- Perhaps the only good news for Boris Johnson is that his score, woeful as it is, is nowhere near as dire as that of Theresa May in the spring of 2019 – when she broke the survey’s unpopularity record, coming in at a catastophic -75 points.
- Nonetheless, this is the Prime Minister’s second consecutive month in negative ratings, his third altogether, and his lowest total of the lot. The explanation? Parties, competence, Covid restrictions, Paterson, taxes and Net Zero, not necessarily in that order.
- Nadine Dorries is down from fourth (plus 61) to mid-table sixteenth (plus 25), Michael Gove from twelfth to sixth from bottom (plus 43 to plus 16) , and Sajid Javid from eighth to twelfth (plus 54 to plus 29). All are associated with support for Covid restrictions.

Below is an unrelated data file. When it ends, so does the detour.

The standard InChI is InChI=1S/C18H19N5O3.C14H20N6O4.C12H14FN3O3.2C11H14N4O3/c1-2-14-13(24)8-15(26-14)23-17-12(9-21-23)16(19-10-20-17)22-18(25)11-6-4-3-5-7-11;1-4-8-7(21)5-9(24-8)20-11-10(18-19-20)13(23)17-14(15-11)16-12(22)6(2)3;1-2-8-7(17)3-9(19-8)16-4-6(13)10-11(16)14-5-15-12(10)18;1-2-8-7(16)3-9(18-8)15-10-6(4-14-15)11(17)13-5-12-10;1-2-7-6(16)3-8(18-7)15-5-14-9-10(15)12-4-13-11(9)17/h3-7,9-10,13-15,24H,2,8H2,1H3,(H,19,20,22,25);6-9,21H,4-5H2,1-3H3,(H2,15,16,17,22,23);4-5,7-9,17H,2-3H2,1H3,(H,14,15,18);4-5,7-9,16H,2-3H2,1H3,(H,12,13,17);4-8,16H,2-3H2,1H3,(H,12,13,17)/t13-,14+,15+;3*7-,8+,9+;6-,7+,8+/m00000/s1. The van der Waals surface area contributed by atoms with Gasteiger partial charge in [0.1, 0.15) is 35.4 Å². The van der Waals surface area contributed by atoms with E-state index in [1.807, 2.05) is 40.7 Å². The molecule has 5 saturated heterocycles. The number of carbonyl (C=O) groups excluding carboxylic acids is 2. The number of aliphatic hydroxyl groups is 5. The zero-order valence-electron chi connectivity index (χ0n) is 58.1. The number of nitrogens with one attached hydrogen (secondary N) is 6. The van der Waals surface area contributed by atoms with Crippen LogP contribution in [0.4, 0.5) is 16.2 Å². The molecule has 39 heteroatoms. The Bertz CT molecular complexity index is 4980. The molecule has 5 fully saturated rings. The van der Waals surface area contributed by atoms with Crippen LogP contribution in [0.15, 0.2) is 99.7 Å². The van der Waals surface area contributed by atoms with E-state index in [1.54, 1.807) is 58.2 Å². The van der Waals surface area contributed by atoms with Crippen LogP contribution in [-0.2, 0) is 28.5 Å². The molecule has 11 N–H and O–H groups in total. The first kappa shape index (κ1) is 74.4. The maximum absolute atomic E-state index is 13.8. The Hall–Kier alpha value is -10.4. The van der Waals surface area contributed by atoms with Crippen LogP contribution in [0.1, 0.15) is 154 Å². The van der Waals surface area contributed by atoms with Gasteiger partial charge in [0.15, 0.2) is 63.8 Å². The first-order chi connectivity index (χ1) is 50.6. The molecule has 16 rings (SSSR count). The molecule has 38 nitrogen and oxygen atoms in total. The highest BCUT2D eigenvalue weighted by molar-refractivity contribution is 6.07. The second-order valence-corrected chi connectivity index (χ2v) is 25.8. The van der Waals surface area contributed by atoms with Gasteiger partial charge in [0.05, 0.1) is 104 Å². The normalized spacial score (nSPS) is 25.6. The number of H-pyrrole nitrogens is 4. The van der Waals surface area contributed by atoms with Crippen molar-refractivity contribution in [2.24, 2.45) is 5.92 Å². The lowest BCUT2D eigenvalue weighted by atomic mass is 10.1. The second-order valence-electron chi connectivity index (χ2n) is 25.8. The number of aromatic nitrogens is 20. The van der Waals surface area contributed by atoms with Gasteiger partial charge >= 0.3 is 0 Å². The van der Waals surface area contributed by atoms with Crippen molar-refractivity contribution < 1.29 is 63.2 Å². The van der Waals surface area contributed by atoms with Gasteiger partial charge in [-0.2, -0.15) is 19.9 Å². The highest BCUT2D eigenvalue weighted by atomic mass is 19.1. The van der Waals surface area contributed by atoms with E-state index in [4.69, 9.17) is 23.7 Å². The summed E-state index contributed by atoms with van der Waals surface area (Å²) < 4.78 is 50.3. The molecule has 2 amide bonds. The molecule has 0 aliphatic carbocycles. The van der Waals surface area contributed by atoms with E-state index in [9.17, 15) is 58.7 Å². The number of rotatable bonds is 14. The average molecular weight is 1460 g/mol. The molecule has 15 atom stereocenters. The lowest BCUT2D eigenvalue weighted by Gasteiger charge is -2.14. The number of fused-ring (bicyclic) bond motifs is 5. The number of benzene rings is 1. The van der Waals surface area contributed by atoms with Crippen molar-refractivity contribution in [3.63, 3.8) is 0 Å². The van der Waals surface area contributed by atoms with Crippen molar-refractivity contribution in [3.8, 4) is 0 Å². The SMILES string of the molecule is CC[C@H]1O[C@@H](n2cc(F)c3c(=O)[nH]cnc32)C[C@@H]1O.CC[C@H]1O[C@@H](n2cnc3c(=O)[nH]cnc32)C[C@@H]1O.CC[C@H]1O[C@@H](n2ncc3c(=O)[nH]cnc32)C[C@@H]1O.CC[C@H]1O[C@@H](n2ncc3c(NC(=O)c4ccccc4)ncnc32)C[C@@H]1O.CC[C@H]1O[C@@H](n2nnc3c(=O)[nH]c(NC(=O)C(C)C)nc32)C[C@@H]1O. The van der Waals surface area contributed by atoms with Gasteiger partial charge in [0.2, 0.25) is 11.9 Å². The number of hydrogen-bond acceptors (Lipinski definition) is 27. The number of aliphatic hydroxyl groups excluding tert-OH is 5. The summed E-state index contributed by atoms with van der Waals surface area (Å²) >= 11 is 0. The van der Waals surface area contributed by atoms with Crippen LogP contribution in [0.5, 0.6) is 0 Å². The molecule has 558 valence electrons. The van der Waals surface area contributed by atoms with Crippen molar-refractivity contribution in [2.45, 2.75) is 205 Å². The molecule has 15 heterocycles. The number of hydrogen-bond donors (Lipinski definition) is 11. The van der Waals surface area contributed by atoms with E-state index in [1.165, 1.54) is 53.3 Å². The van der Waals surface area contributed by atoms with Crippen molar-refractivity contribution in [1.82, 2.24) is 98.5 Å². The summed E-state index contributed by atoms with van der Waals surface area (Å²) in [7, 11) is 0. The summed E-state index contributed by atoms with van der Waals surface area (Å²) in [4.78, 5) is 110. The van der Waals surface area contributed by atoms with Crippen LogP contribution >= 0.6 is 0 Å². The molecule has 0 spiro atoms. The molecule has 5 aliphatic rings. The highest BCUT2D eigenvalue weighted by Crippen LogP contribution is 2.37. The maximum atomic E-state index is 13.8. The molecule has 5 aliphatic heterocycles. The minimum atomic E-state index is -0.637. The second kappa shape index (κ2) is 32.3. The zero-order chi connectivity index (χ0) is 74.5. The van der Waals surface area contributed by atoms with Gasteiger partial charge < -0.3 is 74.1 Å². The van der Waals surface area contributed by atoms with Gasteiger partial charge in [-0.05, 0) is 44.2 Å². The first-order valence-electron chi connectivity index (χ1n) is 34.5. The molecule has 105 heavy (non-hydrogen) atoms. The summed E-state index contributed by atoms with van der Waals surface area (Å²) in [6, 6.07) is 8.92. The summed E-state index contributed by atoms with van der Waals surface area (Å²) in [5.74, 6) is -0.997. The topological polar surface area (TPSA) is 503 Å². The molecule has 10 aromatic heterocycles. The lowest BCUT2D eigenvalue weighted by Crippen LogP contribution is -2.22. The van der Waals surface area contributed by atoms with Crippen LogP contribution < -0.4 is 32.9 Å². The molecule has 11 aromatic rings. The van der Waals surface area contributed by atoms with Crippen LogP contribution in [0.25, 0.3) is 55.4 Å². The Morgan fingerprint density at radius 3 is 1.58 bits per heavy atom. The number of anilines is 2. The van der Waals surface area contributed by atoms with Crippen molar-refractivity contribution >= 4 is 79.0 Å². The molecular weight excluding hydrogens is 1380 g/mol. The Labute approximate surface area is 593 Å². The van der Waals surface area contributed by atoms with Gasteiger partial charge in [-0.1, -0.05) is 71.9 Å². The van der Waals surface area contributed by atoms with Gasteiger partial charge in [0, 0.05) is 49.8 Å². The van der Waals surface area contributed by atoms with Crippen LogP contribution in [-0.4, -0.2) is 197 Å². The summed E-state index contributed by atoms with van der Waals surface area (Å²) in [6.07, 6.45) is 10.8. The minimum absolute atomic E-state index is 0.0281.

- Mark Spencer stays in the red and Priti Patel inches into it: in her case, the explanation is “small boats”. Liz Truss is top again, Ben Wallace is up from second to fifth, and Anne-Marie Trevelyan and Nadhim Zahawi are scoring well. Generally, there’s a drift down.
Shanker Singham is CEO of Competere. He is a former adviser to Liam Fox when he was Secretary of State for International Trade, and to the Office of the United States Trade Representative.
We have often taken the special relationship for granted on this side of the Atlantic. While we rest on our laurels, often the US’s other allies and trading partners steal a march on the UK.